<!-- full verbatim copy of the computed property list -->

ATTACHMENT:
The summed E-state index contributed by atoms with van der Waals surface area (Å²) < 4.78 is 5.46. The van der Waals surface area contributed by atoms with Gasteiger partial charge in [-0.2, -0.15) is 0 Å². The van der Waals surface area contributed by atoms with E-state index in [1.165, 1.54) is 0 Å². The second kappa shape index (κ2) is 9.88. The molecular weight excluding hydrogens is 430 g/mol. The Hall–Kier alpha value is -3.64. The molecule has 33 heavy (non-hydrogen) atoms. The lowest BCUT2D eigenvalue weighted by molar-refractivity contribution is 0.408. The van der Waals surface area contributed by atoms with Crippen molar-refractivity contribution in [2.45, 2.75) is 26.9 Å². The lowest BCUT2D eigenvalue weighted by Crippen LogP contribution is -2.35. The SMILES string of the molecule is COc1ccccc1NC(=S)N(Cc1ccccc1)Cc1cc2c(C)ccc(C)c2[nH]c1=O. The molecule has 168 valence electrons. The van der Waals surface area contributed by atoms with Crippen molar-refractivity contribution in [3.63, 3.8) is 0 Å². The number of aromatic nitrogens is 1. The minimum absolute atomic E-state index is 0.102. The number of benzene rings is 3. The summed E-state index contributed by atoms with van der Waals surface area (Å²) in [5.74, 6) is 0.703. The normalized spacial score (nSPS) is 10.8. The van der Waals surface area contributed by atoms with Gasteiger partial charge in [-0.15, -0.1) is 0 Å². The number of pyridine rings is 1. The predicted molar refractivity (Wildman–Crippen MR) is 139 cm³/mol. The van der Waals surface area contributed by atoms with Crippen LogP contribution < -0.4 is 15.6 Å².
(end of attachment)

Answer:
The summed E-state index contributed by atoms with van der Waals surface area (Å²) < 4.78 is 5.46. The van der Waals surface area contributed by atoms with Gasteiger partial charge in [-0.2, -0.15) is 0 Å². The van der Waals surface area contributed by atoms with E-state index in [1.165, 1.54) is 0 Å². The second kappa shape index (κ2) is 9.88. The molecular weight excluding hydrogens is 430 g/mol. The Hall–Kier alpha value is -3.64. The molecule has 33 heavy (non-hydrogen) atoms. The lowest BCUT2D eigenvalue weighted by molar-refractivity contribution is 0.408. The van der Waals surface area contributed by atoms with Crippen molar-refractivity contribution in [2.45, 2.75) is 26.9 Å². The lowest BCUT2D eigenvalue weighted by Crippen LogP contribution is -2.35. The SMILES string of the molecule is COc1ccccc1NC(=S)N(Cc1ccccc1)Cc1cc2c(C)ccc(C)c2[nH]c1=O. The molecule has 168 valence electrons. The van der Waals surface area contributed by atoms with Crippen molar-refractivity contribution in [3.63, 3.8) is 0 Å². The number of aromatic nitrogens is 1. The minimum absolute atomic E-state index is 0.102. The number of benzene rings is 3. The summed E-state index contributed by atoms with van der Waals surface area (Å²) in [5.74, 6) is 0.703. The normalized spacial score (nSPS) is 10.8. The van der Waals surface area contributed by atoms with Gasteiger partial charge in [-0.15, -0.1) is 0 Å². The number of pyridine rings is 1. The predicted molar refractivity (Wildman–Crippen MR) is 139 cm³/mol. The van der Waals surface area contributed by atoms with Crippen LogP contribution < -0.4 is 15.6 Å².